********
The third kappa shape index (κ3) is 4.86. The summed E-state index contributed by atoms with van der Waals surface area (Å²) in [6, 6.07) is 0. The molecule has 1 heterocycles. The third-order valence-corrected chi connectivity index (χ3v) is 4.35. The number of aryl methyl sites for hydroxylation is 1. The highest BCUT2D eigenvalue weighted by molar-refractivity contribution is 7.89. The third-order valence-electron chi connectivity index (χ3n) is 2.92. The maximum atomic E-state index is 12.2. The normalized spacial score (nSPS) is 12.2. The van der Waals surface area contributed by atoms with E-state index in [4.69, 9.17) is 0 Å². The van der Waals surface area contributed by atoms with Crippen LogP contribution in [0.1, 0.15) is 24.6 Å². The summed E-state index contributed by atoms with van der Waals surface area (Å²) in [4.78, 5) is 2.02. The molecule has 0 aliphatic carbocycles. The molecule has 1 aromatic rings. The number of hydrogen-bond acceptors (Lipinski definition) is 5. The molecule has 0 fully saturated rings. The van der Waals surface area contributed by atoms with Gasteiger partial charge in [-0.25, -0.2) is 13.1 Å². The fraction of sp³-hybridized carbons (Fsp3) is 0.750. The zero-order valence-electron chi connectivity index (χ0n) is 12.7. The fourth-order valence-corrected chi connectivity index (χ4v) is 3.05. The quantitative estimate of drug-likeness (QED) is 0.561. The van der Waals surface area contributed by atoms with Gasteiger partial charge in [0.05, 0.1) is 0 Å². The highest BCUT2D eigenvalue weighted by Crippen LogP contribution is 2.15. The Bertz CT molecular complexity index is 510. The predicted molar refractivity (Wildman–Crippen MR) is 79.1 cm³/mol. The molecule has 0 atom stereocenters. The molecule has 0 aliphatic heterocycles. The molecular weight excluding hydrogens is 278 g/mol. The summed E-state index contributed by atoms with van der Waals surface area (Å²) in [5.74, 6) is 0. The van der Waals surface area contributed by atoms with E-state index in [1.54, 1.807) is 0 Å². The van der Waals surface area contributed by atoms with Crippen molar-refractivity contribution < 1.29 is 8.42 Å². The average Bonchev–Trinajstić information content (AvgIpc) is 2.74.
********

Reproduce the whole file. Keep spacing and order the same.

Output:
The third kappa shape index (κ3) is 4.86. The summed E-state index contributed by atoms with van der Waals surface area (Å²) in [6, 6.07) is 0. The molecule has 1 heterocycles. The third-order valence-corrected chi connectivity index (χ3v) is 4.35. The number of aryl methyl sites for hydroxylation is 1. The highest BCUT2D eigenvalue weighted by molar-refractivity contribution is 7.89. The third-order valence-electron chi connectivity index (χ3n) is 2.92. The maximum atomic E-state index is 12.2. The normalized spacial score (nSPS) is 12.2. The van der Waals surface area contributed by atoms with E-state index in [4.69, 9.17) is 0 Å². The van der Waals surface area contributed by atoms with Crippen LogP contribution in [0.1, 0.15) is 24.6 Å². The summed E-state index contributed by atoms with van der Waals surface area (Å²) in [4.78, 5) is 2.02. The molecule has 0 aliphatic carbocycles. The molecule has 1 aromatic rings. The number of hydrogen-bond acceptors (Lipinski definition) is 5. The molecule has 0 fully saturated rings. The van der Waals surface area contributed by atoms with Gasteiger partial charge in [-0.25, -0.2) is 13.1 Å². The fraction of sp³-hybridized carbons (Fsp3) is 0.750. The zero-order valence-electron chi connectivity index (χ0n) is 12.7. The fourth-order valence-corrected chi connectivity index (χ4v) is 3.05. The quantitative estimate of drug-likeness (QED) is 0.561. The van der Waals surface area contributed by atoms with Gasteiger partial charge in [0.05, 0.1) is 0 Å². The highest BCUT2D eigenvalue weighted by Crippen LogP contribution is 2.15. The Bertz CT molecular complexity index is 510. The predicted molar refractivity (Wildman–Crippen MR) is 79.1 cm³/mol. The molecule has 0 atom stereocenters. The molecule has 0 aliphatic heterocycles. The molecular weight excluding hydrogens is 278 g/mol. The summed E-state index contributed by atoms with van der Waals surface area (Å²) in [5.74, 6) is 0. The van der Waals surface area contributed by atoms with E-state index in [1.54, 1.807) is 0 Å². The van der Waals surface area contributed by atoms with Crippen molar-refractivity contribution < 1.29 is 8.42 Å². The average Bonchev–Trinajstić information content (AvgIpc) is 2.74.